Some of the disciplines necessary for software craftsmanship are deliberate practice, high-quality code, and good communication. Because software craftsmanship is largely based on effort and progress, naturally, taking initiative to practice consistently and build on your skills is a huge part of it. This can be anything from taking PluralSight classes to learning new languages, to reading books or blogs, etc. – anything that can help you grow as a software developer. If it’s something that helps you progress and something you can do consistently, then you’ll be fulfilling a major part of software craftsmanship.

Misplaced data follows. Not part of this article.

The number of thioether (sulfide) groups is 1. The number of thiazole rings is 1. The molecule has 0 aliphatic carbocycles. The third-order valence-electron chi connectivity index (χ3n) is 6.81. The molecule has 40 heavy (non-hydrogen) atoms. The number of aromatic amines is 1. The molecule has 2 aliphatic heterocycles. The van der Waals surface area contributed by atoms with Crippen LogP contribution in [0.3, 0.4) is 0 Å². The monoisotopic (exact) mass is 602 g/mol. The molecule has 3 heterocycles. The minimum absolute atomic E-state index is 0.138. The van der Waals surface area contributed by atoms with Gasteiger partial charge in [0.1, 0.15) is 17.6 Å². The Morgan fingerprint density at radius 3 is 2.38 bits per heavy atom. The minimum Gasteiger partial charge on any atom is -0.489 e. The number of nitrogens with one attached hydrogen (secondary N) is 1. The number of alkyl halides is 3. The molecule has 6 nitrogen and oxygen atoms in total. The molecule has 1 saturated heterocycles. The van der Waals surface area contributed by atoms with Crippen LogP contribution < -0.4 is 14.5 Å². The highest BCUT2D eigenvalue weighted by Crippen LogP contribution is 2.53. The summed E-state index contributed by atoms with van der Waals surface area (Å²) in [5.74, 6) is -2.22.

Another important practice for a software craftsman is maintaining high-quality code. As a company, Steele Consulting encourages test-driven development and continuous integration/deployments (devops). This builds quality code by reducing the time a review takes and preventing bugs from stacking up. Another way to do this is by pair programming. Pair programming is when two developers work on one thing side by side, usually with one telling the other what to type. Because there are two developers sharing and combining their knowledge and experience in programming, they can learn from each other and simultaneously review each other’s work. The last main way to produce high-quality code is by keeping it clean. Just in the same way that a clean office promotes productivity and reduces sickness, clean code boosts efficiency and reduces bugs, or at least makes them easier to find. A frequent cause of frustration for software developers is opening up some code and finding a huge mess of sloppy, unorganized code. One of the scout’s rules is to always leave a campsite cleaner than you find it, which is a good philosophy to live by as a programmer – you should always try to leave code cleaner and/or better than you found it.  John Woods says, “Always code as if the guy who ends up maintaining your code will be a violent psychopath who knows where you live.”